I took a couple of days off over the weekend.
There were a couple of reasons for doing so: the first was that I’d finally pressed ‘Publish‘ on No Quarter, the second book in my Ambeth Series. The second was that my husband had booked himself and our daughter in for sessions at Snowdonia Surf, the outdoor surf pool in North Wales.
I may have mentioned this before, but North Wales is one of my absolute favourite places on earth. Something about the landscape, the light, the grey stone and green dreaming mountains speaks to me, connecting to something deep in my bones. Most of my family come from Wales, so perhaps it is my blood calling me home – I don’t know, but whatever the case may be, I always feel a little bit like it’s Christmas morning when I’m there (and I’m a big fan of Christmas morning).
Friday night we headed out, stopping first at my parents’ house for dinner and an overnight stay, then leaving early the next morning and heading over the border into Wales. We stopped on the outskirts of Wrexham, in the small village where my grandmother was born. We were staying with family there as well, and an afternoon in Llangollen beckoned.
Our afternoon in Llangollen was lovely – the sun shone and we walked along the canal into the town centre, enjoying lunch at an ancient mill on the banks of the River Dee. A party of white water rafters became stuck in the shallows directly in front of the large restaurant terrace and bumbled around for about fifteen minutes trying to get free, to increasingly loud calls and hilarity from the crowds on the riverbank – we all clapped and cheered when they finally worked themselves loose and headed off down the river, no doubt glad to see the back of us.
After lunch we visited Courtyard Books, one of my favourite independent bookstores. After a couple of purchases we headed back along the canal to the car and I snapped a photo of Castle Dinas Bran through the trees. On my post about Rivendell last week, Barbara commented that she thought the ruins of Dinas Bran would make a great Weathertop, and I have to agree – what do you think?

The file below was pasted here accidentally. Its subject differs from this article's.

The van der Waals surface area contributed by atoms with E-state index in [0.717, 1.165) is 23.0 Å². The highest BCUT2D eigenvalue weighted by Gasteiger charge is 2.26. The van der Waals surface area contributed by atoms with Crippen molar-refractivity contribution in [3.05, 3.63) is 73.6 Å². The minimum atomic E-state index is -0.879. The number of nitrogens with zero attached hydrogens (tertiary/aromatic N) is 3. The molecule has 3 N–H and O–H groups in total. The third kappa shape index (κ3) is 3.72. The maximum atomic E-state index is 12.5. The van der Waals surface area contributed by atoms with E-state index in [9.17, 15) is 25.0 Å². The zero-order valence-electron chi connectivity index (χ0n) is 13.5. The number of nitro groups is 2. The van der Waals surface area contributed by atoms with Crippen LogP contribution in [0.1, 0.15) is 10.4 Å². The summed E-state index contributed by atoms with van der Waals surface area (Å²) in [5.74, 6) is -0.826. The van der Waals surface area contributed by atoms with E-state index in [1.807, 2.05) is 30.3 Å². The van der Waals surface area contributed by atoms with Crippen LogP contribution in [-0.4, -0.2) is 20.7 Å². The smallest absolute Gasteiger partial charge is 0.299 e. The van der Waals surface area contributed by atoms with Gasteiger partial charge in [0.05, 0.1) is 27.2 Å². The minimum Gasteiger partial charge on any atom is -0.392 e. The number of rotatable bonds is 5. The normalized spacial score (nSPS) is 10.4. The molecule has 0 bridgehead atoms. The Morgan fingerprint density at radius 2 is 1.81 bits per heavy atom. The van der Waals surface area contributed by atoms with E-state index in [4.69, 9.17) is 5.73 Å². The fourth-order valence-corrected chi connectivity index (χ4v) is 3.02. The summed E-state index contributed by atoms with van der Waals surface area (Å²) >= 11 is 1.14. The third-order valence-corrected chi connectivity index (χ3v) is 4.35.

The next day dawned bright and sunny and we headed off early to make our booking time. We took the A5 through Llangollen and into the mountains, driving through leafy tree tunnels opening out into valleys starting to gleam with autumn, looming mountainsides patched with bronze. I’ve driven along a few of the world’s scenic routes – the Sea to Sky Highway in Vancouver, the Great Ocean Road in Australia, the California Coast road through Big Sur and Monterey, and I have to say that I think this drive compares in beauty, especially when the sun is shining. So I was definitely in my happy place as we headed into the Conwy Valley, where the Surf Snowdonia pool is located.
Other than the prototype in Spain, Surf Snowdonia is the first facility of its kind in the world, and is pretty amazing. It’s a large man-made lagoon with a long pier stretching down the middle – this is where the waves are created. A large block moving along a track under the pier pushes the water ahead of it, creating a perfect surf wave. There are zones for beginner, intermediate and advanced surfers, and the fact that you have to book a time means the waves are never crowded.
Additionally, and a bonus for someone like me who doesn’t enjoy sitting on beaches for hours on end, there’s a very nice restaurant alongside the pool, so you can sit in comfort and watch the surfers go past. However, I found I spent a lot of time outside – the weather was so glorious and the pool so fascinating to watch I couldn’t resist.
The final verdict was one word: awesome! Both surfers had a great time and, as we headed home under the super moon hanging like a golden lantern in the sky, we took a moment to appreciate the weekend and all we’d experienced.